Dribbling
Simmons averaged 5.5 assists per game during summer league (second on the team by 0.3 dimes to T.J McConnell). Conversely, he committed 3.83 turnovers.

The Sixers signed two point guards this summer, Jerryd Bayless and Sergio Rodriguez, and McConnell is returning from last season. Head coach Brett Brown said after the draft he does not plan to utilize Simmons as the primary one-guard right away as the 20-year-old learns the league. But early on, Simmons will have the rock in his hands plenty of times given his natural ball-handling abilities, especially when grabbing the rebound and running the fast break.

"I think it's the hardest position to play in the NBA,” Brown previously said. “I think to just give him the ball in that capacity is borderline cruel. He needs to feel NBA basketball. And maybe he evolves there." (See story)

Weight room
After college, Simmons put on 20 pounds from his training and entered the draft at 242 pounds. He stood out among the competition in summer league play with his NBA-ready stature. Simmons said he would like to get up to 246 or 247 pounds this offseason.

“Not too heavy,” he said.

With the size of a forward and the skills of a guard, the Sixers will be able to utilize Simmons to create mismatches both in the backcourt and at the hoop.

Tonight's Lineup: Struggling Rupp back behind the plate for Phillies

Tonight's Lineup: Struggling Rupp back behind the plate for Phillies

After scoring five first-inning runs on their way to a 7-5 win against the Braves on Thursday, Pete Mackanin decided not to tinker with the Phillies' lineup too much.

In fact, the only change will be at catcher. The struggling Cameron Rupp will get the start on Friday and bat sixth after Carlos Ruiz was behind the plate on Thursday. Rupp, who was one of the few bright spots for the offense in the first half, is just 5 for 31 since the All-Star break. On the season, Rupp is still batting .271 with 10 homers and 29 RBIs.

Aaron Altherr came off the DL with a bang, tallying three hits, including a two-run homer on Thursday. Mackanin has said Altherr will get a long look in right field and Thursday night was a glimpse of why.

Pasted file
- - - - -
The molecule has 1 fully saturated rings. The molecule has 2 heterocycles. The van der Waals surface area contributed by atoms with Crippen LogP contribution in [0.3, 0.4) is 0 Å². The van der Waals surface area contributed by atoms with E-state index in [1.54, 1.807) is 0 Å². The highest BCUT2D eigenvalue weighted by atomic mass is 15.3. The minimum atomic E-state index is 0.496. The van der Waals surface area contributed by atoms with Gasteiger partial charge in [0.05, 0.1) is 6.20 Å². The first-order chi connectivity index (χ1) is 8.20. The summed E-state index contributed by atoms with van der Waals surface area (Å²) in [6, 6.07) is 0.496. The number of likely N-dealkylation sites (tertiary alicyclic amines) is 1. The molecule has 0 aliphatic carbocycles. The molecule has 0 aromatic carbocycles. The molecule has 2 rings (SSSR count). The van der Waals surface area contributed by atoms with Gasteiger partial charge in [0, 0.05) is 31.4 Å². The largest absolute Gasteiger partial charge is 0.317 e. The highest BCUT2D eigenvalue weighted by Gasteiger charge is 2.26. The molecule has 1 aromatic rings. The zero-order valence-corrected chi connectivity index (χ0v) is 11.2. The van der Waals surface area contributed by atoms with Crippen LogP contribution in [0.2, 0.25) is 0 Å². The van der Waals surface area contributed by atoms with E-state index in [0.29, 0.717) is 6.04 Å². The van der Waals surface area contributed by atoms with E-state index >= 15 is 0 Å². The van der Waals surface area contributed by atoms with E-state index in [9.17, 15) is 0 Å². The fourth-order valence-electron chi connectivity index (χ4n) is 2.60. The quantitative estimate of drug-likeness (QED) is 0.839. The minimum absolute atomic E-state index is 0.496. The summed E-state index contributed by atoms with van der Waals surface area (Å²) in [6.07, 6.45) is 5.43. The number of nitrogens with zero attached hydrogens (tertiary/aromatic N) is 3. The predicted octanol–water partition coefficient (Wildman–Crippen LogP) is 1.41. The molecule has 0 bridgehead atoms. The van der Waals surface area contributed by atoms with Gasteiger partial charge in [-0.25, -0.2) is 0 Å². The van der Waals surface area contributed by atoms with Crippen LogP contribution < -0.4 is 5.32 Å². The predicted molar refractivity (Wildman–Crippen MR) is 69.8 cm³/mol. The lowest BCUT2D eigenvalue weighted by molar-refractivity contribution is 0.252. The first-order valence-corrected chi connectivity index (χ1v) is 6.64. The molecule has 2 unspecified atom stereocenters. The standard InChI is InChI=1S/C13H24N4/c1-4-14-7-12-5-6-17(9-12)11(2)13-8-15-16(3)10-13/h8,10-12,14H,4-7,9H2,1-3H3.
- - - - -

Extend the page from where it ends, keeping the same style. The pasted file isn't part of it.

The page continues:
With Altherr's regular presence in the lineup, Cody Asche has been put on notice. After going on a tear from early June to early July, Asche is batting .094 (5 for 53) in his last 17 games. With Altherr and Odubel Herrera entrenched in right and center, Asche will have to get hot to stave off prospect Nick Williams, who seems to be finding his groove at Lehigh Valley.

Here is tonight's lineup:
1. Cesar Hernandez, 2B
2. Odubel Herrera, CF
3. Maikel Franco, 3B
4. Tommy Joseph, 1B
5. Aaron Altherr, RF
6. Cameron Rupp, C
7. Cody Asche, LF
8. Freddy Galvis, SS
9. Vince Velasquez, P

Temple football announces future series with Boston College and Duke

ap-mattrhule-temple-sideline.jpg
Associated Press

Temple football announces future series with Boston College and Duke

Temple football starts its training camp next week, but the Owls have made another splash in the future scheduling department. This time, the opponents come from the ACC.

The program announced Friday it has agreed to future series with Boston College (2018 at BC and 2021 in Philadelphia) and Duke (2022 in Cameron, North Carolina and 2023 in Philadelphia). Temple also announced a game with Bucknell in Philadelphia in 2019 announced dates for previously confirmed future matchups with Maryland and Rutgers and 2017's season opener at Notre Dame.

The Boston College series is intriguing because it will be the renewal of an annual series from when the programs used to meet every year in Big East conference play. The Eagles hold a 28-7-2 all-time advantage over the Owls. Temple's last win against Boston College came in 1999 when the Owls earned a 24-14 victory. Of course, the matchup will be even juicier if former Temple head coach Steve Addazio is still leading Boston College in two years. But with the way the program floundered to a 3-9 record, earned just one win against an FCS program and went winless in ACC play last season and doesn't have a bright outlook this season, don't hold your breath that Addazio will be there.

The Owls have never met the Dukies on the gridiron.

Temple's non-conference slate this season includes home dates against Army (Sept. 2), Stony Brook (Sept. 10) and Charlotte (Sept. 24) and a visit to in-state rival Penn State (Sept. 17).

Friday's announcements come on the heels of an announcement earlier this month that confirmed Temple will play a three-game set with national powerhouse Oklahoma. That series is set to start in 2024.

Below is a list of dates for Temple's future games against non-conference opponents:
2017 – at Notre Dame - Sept. 2, vs. Villanova - Sept. 9, vs. UMass  - Sept. 16, at Army - Oct. 21
2018 – vs. Villanova -  Sept. 1, vs. Buffalo - Sept. 8, at Maryland - Sept. 15, at Boston College - Sept. 29
2019 – vs. Bucknell - Aug. 31, vs. Maryland - Sept. 14, at Buffalo - Sept. 21), vs. Army - Oct. 26
2020 – vs. Idaho - Sept. 12, vs. Rutgers - Sept. 19
2021 – at Rutgers - Sept. 4, vs. Boston College - Sept. 18
2022 – at Duke - Sept. 3, vs. Rutgers - Sept. 17
2023 – at Rutgers - Sept. 9, vs. Duke - Sept. 16
2024 - at Oklahoma - Aug. 31
2025 - vs. Oklahoma - Sept. 13
2028 - at Oklahoma - Sept. 2